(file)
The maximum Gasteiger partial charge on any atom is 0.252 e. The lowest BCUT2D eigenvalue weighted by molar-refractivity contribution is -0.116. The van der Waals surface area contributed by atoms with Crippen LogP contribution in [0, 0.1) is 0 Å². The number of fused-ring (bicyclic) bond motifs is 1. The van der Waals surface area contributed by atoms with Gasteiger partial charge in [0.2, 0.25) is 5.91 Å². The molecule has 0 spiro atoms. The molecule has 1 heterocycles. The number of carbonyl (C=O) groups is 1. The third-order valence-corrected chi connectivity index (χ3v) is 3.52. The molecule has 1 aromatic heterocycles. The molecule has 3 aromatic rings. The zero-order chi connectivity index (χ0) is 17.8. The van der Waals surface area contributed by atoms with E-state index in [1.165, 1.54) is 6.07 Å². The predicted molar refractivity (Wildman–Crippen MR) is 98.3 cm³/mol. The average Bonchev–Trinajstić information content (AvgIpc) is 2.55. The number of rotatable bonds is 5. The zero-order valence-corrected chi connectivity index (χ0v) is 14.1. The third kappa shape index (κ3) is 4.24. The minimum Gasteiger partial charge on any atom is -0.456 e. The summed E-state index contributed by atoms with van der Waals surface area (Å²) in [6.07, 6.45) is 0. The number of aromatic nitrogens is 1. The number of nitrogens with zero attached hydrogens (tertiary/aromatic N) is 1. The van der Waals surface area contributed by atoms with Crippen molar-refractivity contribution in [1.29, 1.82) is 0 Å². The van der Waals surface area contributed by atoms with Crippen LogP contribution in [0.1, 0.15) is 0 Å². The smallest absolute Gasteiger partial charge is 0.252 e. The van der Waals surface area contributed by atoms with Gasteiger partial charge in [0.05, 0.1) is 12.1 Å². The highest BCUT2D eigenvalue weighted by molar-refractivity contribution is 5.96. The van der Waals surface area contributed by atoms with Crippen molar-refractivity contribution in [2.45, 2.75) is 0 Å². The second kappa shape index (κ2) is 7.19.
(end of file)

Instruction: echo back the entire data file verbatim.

The maximum Gasteiger partial charge on any atom is 0.252 e. The lowest BCUT2D eigenvalue weighted by molar-refractivity contribution is -0.116. The van der Waals surface area contributed by atoms with Crippen LogP contribution in [0, 0.1) is 0 Å². The number of fused-ring (bicyclic) bond motifs is 1. The van der Waals surface area contributed by atoms with Gasteiger partial charge in [0.2, 0.25) is 5.91 Å². The molecule has 0 spiro atoms. The molecule has 1 heterocycles. The number of carbonyl (C=O) groups is 1. The third-order valence-corrected chi connectivity index (χ3v) is 3.52. The molecule has 1 aromatic heterocycles. The molecule has 3 aromatic rings. The zero-order chi connectivity index (χ0) is 17.8. The van der Waals surface area contributed by atoms with E-state index in [1.165, 1.54) is 6.07 Å². The predicted molar refractivity (Wildman–Crippen MR) is 98.3 cm³/mol. The average Bonchev–Trinajstić information content (AvgIpc) is 2.55. The number of rotatable bonds is 5. The zero-order valence-corrected chi connectivity index (χ0v) is 14.1. The third kappa shape index (κ3) is 4.24. The minimum Gasteiger partial charge on any atom is -0.456 e. The summed E-state index contributed by atoms with van der Waals surface area (Å²) in [6.07, 6.45) is 0. The number of aromatic nitrogens is 1. The number of nitrogens with zero attached hydrogens (tertiary/aromatic N) is 1. The van der Waals surface area contributed by atoms with Crippen molar-refractivity contribution in [1.29, 1.82) is 0 Å². The van der Waals surface area contributed by atoms with Crippen LogP contribution in [0.1, 0.15) is 0 Å². The smallest absolute Gasteiger partial charge is 0.252 e. The van der Waals surface area contributed by atoms with Gasteiger partial charge in [0.05, 0.1) is 12.1 Å². The highest BCUT2D eigenvalue weighted by molar-refractivity contribution is 5.96. The van der Waals surface area contributed by atoms with Crippen molar-refractivity contribution in [2.45, 2.75) is 0 Å². The second kappa shape index (κ2) is 7.19.